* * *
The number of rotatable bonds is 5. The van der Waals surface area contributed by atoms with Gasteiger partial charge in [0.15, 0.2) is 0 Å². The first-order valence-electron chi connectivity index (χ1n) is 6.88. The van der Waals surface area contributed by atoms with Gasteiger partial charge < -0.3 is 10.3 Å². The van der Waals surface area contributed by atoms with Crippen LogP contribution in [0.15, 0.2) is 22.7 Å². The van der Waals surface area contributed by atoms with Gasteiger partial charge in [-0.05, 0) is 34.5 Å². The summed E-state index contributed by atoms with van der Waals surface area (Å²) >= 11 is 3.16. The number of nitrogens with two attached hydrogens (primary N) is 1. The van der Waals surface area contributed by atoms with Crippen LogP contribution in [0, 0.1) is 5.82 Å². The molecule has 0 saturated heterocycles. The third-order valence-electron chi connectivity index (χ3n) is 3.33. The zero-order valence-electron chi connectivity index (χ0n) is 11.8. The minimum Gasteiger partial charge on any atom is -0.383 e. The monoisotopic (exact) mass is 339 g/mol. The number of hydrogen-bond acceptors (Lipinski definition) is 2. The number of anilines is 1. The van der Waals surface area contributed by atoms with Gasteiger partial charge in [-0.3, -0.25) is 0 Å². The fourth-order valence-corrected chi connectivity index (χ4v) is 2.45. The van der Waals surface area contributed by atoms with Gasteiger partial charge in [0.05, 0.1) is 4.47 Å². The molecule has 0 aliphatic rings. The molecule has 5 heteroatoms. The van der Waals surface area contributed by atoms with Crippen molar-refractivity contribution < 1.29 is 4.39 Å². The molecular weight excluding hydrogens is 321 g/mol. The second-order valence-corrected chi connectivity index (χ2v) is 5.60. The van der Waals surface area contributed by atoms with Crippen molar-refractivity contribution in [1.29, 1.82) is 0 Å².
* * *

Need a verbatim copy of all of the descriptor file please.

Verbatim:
The number of rotatable bonds is 5. The van der Waals surface area contributed by atoms with Gasteiger partial charge in [0.15, 0.2) is 0 Å². The first-order valence-electron chi connectivity index (χ1n) is 6.88. The van der Waals surface area contributed by atoms with Gasteiger partial charge < -0.3 is 10.3 Å². The van der Waals surface area contributed by atoms with Crippen LogP contribution in [0.15, 0.2) is 22.7 Å². The van der Waals surface area contributed by atoms with Gasteiger partial charge in [-0.05, 0) is 34.5 Å². The summed E-state index contributed by atoms with van der Waals surface area (Å²) >= 11 is 3.16. The number of nitrogens with two attached hydrogens (primary N) is 1. The van der Waals surface area contributed by atoms with Crippen LogP contribution in [0, 0.1) is 5.82 Å². The molecule has 0 saturated heterocycles. The third-order valence-electron chi connectivity index (χ3n) is 3.33. The zero-order valence-electron chi connectivity index (χ0n) is 11.8. The minimum Gasteiger partial charge on any atom is -0.383 e. The monoisotopic (exact) mass is 339 g/mol. The number of hydrogen-bond acceptors (Lipinski definition) is 2. The number of anilines is 1. The van der Waals surface area contributed by atoms with Gasteiger partial charge in [-0.3, -0.25) is 0 Å². The fourth-order valence-corrected chi connectivity index (χ4v) is 2.45. The van der Waals surface area contributed by atoms with Gasteiger partial charge in [0.05, 0.1) is 4.47 Å². The molecule has 0 aliphatic rings. The molecule has 5 heteroatoms. The van der Waals surface area contributed by atoms with Crippen molar-refractivity contribution < 1.29 is 4.39 Å². The molecular weight excluding hydrogens is 321 g/mol. The second-order valence-corrected chi connectivity index (χ2v) is 5.60. The van der Waals surface area contributed by atoms with Crippen molar-refractivity contribution in [1.29, 1.82) is 0 Å².